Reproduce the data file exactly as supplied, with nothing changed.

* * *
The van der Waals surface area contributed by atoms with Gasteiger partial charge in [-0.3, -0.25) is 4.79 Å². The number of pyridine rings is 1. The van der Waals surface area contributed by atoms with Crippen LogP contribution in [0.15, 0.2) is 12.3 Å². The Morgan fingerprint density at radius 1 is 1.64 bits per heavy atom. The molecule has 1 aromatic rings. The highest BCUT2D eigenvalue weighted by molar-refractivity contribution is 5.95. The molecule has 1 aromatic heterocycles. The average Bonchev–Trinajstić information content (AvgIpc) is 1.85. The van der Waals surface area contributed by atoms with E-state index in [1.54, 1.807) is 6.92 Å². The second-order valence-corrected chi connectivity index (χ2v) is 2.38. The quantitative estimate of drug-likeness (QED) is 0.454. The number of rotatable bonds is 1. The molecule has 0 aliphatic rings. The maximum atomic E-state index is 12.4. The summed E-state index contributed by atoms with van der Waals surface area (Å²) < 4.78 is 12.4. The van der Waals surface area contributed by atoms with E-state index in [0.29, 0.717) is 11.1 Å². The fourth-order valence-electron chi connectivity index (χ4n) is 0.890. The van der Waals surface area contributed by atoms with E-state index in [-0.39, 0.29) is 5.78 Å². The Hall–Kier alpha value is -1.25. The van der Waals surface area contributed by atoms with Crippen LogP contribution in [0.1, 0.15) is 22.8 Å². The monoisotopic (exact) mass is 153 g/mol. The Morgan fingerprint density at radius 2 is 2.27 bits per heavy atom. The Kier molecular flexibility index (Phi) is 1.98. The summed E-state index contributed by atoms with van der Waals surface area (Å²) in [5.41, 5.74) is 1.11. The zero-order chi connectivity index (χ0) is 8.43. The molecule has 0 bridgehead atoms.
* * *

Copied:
The van der Waals surface area contributed by atoms with Gasteiger partial charge in [-0.3, -0.25) is 4.79 Å². The number of pyridine rings is 1. The van der Waals surface area contributed by atoms with Crippen LogP contribution in [0.15, 0.2) is 12.3 Å². The Morgan fingerprint density at radius 1 is 1.64 bits per heavy atom. The molecule has 1 aromatic rings. The highest BCUT2D eigenvalue weighted by molar-refractivity contribution is 5.95. The molecule has 1 aromatic heterocycles. The average Bonchev–Trinajstić information content (AvgIpc) is 1.85. The van der Waals surface area contributed by atoms with E-state index in [1.54, 1.807) is 6.92 Å². The second-order valence-corrected chi connectivity index (χ2v) is 2.38. The quantitative estimate of drug-likeness (QED) is 0.454. The number of rotatable bonds is 1. The molecule has 0 aliphatic rings. The maximum atomic E-state index is 12.4. The summed E-state index contributed by atoms with van der Waals surface area (Å²) < 4.78 is 12.4. The van der Waals surface area contributed by atoms with E-state index in [0.29, 0.717) is 11.1 Å². The fourth-order valence-electron chi connectivity index (χ4n) is 0.890. The van der Waals surface area contributed by atoms with E-state index in [-0.39, 0.29) is 5.78 Å². The Hall–Kier alpha value is -1.25. The van der Waals surface area contributed by atoms with Crippen LogP contribution in [0.1, 0.15) is 22.8 Å². The monoisotopic (exact) mass is 153 g/mol. The Morgan fingerprint density at radius 2 is 2.27 bits per heavy atom. The Kier molecular flexibility index (Phi) is 1.98. The summed E-state index contributed by atoms with van der Waals surface area (Å²) in [5.41, 5.74) is 1.11. The zero-order chi connectivity index (χ0) is 8.43. The molecule has 0 bridgehead atoms.